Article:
Instrumentation is coming – 2018 promises the IoT-ification of a lot of existing technology, plus edge computing, improved analytics and even some security improvements, if we’re reading these tea-leaves correctly.
IoT has been one of the biggest phenomena in technology for years, but 2018 is the year that it begins to really shake up the rank-and-file of enterprise users, according to Christian Renaud, director of 451 Research’s IoT practice.
There's a new level of sophistication coming to the way companies approach the analytical end of the IoT phenomenon, Renaud said. Businesses store roughly half of the data they capture, and analyze about half of what’s stored.
“So why did I pay all that money for all those damn sensors if I’m not going to do anything with all the data that they capture?” he saud. “I think the people that have deployed are getting a lot better about what data [they’re] capturing, is important and what data is not.”
That’s set to change as businesses recognize the importance of processing all the data they’re taking in. The exploratory/discovery phase is over, and more widespread deployment is on the way.
How that new focus on analytics looks on the ground will vary by industry. In the retail sector, for instance, companies are tying point-of-sale systems into all their other databases, which are multiplying because of IoT. This lets them correlate PoS data with numbers of people who enter the store, what areas of the store they visited, demographics and tying that into conversion rate.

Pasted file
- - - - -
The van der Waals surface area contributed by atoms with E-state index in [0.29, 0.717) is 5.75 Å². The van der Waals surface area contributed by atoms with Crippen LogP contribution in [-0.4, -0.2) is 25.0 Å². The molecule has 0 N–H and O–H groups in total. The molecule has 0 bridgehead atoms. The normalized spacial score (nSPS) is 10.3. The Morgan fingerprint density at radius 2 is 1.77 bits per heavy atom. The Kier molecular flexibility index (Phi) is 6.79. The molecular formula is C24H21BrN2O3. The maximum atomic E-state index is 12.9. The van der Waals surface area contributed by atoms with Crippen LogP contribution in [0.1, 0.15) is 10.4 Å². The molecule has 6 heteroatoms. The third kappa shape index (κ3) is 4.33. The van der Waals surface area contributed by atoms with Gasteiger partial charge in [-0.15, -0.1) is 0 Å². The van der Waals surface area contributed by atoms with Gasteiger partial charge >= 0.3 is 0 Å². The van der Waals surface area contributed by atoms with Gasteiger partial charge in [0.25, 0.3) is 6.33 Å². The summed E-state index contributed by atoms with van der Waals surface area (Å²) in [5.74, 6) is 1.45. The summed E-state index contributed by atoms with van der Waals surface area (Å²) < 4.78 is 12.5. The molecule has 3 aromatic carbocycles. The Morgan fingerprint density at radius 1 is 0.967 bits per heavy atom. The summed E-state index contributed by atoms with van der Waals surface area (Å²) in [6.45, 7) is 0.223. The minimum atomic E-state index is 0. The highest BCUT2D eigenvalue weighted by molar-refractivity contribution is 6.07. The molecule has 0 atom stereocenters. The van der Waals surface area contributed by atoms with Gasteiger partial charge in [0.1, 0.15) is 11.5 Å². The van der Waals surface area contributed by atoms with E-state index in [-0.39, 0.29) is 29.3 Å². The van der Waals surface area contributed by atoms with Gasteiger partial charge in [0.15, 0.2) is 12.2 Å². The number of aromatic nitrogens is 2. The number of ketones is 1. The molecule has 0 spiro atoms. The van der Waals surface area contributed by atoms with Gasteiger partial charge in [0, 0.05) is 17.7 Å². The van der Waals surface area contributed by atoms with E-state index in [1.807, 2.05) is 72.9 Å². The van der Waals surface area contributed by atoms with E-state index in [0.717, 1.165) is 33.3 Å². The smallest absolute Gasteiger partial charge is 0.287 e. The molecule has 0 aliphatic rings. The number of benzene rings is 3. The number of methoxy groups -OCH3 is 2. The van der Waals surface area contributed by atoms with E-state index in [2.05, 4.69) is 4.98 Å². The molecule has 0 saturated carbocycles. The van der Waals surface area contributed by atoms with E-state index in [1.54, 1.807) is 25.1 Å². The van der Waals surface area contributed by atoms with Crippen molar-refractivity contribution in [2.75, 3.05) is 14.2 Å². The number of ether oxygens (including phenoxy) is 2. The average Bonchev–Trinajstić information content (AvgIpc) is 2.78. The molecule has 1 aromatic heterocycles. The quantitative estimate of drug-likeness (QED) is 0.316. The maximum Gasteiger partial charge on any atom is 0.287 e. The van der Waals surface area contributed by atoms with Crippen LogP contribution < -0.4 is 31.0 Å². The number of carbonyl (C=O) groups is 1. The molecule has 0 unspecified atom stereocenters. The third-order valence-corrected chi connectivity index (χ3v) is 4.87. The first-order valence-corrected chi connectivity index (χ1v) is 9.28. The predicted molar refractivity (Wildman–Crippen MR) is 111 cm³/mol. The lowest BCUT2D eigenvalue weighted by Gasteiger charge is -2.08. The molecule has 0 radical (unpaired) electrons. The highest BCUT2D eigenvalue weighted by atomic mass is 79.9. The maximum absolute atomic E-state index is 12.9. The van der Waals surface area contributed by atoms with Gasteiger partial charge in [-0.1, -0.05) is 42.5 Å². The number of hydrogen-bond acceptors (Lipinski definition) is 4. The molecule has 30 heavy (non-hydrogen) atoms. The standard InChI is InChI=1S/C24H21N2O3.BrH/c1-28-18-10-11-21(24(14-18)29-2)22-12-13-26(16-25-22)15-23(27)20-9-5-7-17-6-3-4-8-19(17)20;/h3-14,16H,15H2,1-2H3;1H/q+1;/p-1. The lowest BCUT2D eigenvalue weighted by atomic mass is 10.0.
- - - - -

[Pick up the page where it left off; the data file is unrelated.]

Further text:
Kilton Hopkins is an entrepreneur and the IoT program director at Northeastern University’s Silicon Valley outpost. He said that the measurement trend has been on the rise for some time now, and that falling hardware prices are part of the equation.
“For every year of IoT that goes by, we see an increase in measurement. With continual price decreases in sensor and microcontroller hardware, it becomes more cost effective to gather more data over time,” he said. “Before we can do any analysis and make any improvements to our business operations, we need to have data. So if there is something that still needs to be measured, maybe this is the year?”
Out on the edge
Edge computing, in the context of IoT, is the idea that you can actually do some of the computational work required by a system close to the endpoints instead of in a cloud or a data center. The intent is to minimize latency, which, according to Renaud, means that it’s going to be a hot trend in certain kinds of industrial IoT application.
“You’ve got these IT vendors who’ve been convincing people to go to the cloud for the last few decades, and they went out and said ‘OK, we’re going to bring the cloud to IoT land’ and the IoT people said, ‘The hell you are, because I’ve got ultra-low latency applications that can’t take a 200ms lap time through AWS,’” he said.
The hottest trend is the use of dedicated edge boxes to connect brownfield devices or to do some form of low-latency analytics or control-plane applications.
“The people that are in the driver’s seat for buying IoT solutions are generally not the IT people,” said Renaud. “They’re generally the guy who owns the factory, the guy who runs the fleet.”